(those with metastases in regional lymph nodes) were more likely to have elevated CEA values than patients with more localized lesions. CEA was also more commonly found in patients with other cancers or with liver disease than in patients with other (benign) conditions. It was concluded that the test for CEA can be reproduced in other laboratories and that it or another simple technique could become an important diagnostic aid for colorectal cancer. It was also suggested that the CEA value might be an important prognostic indicator and that, for the 33% of patients with elevated CEA values but no colorectal cancer, follow-up might show an abnormally high incidence of colorectal cancer in subsequent years. Follow-up of the original 503 cases (and a smaller number reported after April 1972), at 6, 12, 18 and 24 months after admission to the study, was attempted to examine these hypotheses. A lack of resources severely restricted the extent of documentation of followup in the three American centres, but a special effort was made to determine the status of patients in the two Canadian centres at 24 months. Contact with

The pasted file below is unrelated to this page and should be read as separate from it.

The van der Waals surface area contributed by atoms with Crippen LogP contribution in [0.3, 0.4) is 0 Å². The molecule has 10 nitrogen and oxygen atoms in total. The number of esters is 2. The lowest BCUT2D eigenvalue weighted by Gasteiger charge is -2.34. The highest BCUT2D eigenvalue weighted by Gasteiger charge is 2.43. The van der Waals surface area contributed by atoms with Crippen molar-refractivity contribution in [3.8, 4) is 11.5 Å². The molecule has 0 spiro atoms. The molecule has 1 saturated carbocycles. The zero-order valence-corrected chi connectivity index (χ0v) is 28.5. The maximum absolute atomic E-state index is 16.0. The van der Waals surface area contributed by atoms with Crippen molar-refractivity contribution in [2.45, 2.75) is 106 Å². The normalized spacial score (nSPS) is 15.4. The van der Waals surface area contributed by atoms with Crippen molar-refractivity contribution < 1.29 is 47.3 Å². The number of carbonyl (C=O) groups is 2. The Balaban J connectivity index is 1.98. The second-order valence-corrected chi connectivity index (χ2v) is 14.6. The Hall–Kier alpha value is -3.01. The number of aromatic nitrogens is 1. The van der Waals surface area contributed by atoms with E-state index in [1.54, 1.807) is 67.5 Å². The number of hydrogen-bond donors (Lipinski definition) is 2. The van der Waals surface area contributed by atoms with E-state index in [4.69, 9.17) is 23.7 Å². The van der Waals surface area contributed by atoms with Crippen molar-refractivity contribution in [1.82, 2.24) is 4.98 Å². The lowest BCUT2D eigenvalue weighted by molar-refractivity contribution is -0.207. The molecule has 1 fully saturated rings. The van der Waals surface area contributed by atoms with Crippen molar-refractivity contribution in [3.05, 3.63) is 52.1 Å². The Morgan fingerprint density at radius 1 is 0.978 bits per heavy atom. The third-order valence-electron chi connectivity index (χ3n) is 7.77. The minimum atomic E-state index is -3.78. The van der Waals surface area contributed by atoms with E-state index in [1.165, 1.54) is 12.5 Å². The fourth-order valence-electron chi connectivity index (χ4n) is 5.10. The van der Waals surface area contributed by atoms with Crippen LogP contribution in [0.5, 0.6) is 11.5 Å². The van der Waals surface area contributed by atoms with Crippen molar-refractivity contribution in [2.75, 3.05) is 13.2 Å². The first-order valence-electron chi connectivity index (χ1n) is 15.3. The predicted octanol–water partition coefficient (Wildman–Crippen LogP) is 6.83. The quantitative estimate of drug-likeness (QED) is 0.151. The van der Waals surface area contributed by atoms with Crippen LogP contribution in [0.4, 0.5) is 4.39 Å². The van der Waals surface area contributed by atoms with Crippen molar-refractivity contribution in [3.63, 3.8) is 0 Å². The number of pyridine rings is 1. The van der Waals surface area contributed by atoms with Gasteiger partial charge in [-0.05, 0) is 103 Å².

the patient at any time up to 3 months before or after this date was accepted as the required 24-month follow-up contact. Results Of the 103 patients admitted to the study from Kingston and the 96 from Edmonton, follow-up forms were returned for 102 and 91, respectively; of these, 14 were lost to follow-up at 2 years. CEA values were reported on the basis of the initial results from the Montreal laboratory to avoid differences between laboratories. As CEA values were not available for 14 of the patients followed up, results are presented for only 165 patients. The prognostic value of the initial CEA value in the 36 patients with colorectal cancer is shown in Table I. If values of 2.5 ng/mL or more are taken as positive the difference in terms of disease-free status and survival at 2 years is significant at the 5% level (X2 = 6.47 and 5.73, respectively, with Yates' continuity correction). If values of 5.0 ng/mL or more are taken as positive the difference in disease-free status does not attain statistical signif-
Table I-Status at 2 years of patients with colorectal cancer according to initial serum concentration of carcinoembryonic antigen (CEA) and Dukes' classification2 CEA concentration (ng/mL) and Dukes' classification*